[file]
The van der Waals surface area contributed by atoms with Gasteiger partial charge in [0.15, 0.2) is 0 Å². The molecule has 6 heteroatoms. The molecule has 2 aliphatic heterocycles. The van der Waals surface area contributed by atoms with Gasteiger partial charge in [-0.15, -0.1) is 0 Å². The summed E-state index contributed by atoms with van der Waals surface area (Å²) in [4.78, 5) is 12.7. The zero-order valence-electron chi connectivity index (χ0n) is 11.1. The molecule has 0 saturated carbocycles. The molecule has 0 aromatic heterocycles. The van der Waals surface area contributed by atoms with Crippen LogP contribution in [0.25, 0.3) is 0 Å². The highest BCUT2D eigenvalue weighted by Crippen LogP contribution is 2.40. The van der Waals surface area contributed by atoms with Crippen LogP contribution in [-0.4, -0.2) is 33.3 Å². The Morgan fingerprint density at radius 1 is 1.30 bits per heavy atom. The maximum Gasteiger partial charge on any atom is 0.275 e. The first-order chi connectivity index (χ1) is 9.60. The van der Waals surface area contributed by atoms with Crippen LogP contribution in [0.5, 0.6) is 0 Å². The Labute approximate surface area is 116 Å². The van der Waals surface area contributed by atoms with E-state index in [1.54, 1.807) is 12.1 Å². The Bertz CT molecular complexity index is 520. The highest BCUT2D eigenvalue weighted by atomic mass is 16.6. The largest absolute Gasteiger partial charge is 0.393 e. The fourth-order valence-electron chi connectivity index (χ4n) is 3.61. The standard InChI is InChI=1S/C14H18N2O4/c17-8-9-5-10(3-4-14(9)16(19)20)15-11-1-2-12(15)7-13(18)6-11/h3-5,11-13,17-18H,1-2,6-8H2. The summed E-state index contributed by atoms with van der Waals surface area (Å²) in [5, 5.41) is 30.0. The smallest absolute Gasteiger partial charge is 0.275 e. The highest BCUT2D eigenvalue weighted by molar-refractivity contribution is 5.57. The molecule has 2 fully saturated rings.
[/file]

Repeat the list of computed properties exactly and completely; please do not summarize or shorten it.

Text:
The van der Waals surface area contributed by atoms with Gasteiger partial charge in [0.15, 0.2) is 0 Å². The molecule has 6 heteroatoms. The molecule has 2 aliphatic heterocycles. The van der Waals surface area contributed by atoms with Gasteiger partial charge in [-0.15, -0.1) is 0 Å². The summed E-state index contributed by atoms with van der Waals surface area (Å²) in [4.78, 5) is 12.7. The zero-order valence-electron chi connectivity index (χ0n) is 11.1. The molecule has 0 saturated carbocycles. The molecule has 0 aromatic heterocycles. The van der Waals surface area contributed by atoms with Crippen LogP contribution in [0.25, 0.3) is 0 Å². The highest BCUT2D eigenvalue weighted by Crippen LogP contribution is 2.40. The van der Waals surface area contributed by atoms with Crippen LogP contribution in [-0.4, -0.2) is 33.3 Å². The Morgan fingerprint density at radius 1 is 1.30 bits per heavy atom. The maximum Gasteiger partial charge on any atom is 0.275 e. The first-order chi connectivity index (χ1) is 9.60. The van der Waals surface area contributed by atoms with Crippen LogP contribution in [0.5, 0.6) is 0 Å². The Labute approximate surface area is 116 Å². The van der Waals surface area contributed by atoms with E-state index in [1.54, 1.807) is 12.1 Å². The Bertz CT molecular complexity index is 520. The highest BCUT2D eigenvalue weighted by atomic mass is 16.6. The largest absolute Gasteiger partial charge is 0.393 e. The fourth-order valence-electron chi connectivity index (χ4n) is 3.61. The standard InChI is InChI=1S/C14H18N2O4/c17-8-9-5-10(3-4-14(9)16(19)20)15-11-1-2-12(15)7-13(18)6-11/h3-5,11-13,17-18H,1-2,6-8H2. The summed E-state index contributed by atoms with van der Waals surface area (Å²) in [5, 5.41) is 30.0. The smallest absolute Gasteiger partial charge is 0.275 e. The highest BCUT2D eigenvalue weighted by molar-refractivity contribution is 5.57. The molecule has 2 fully saturated rings.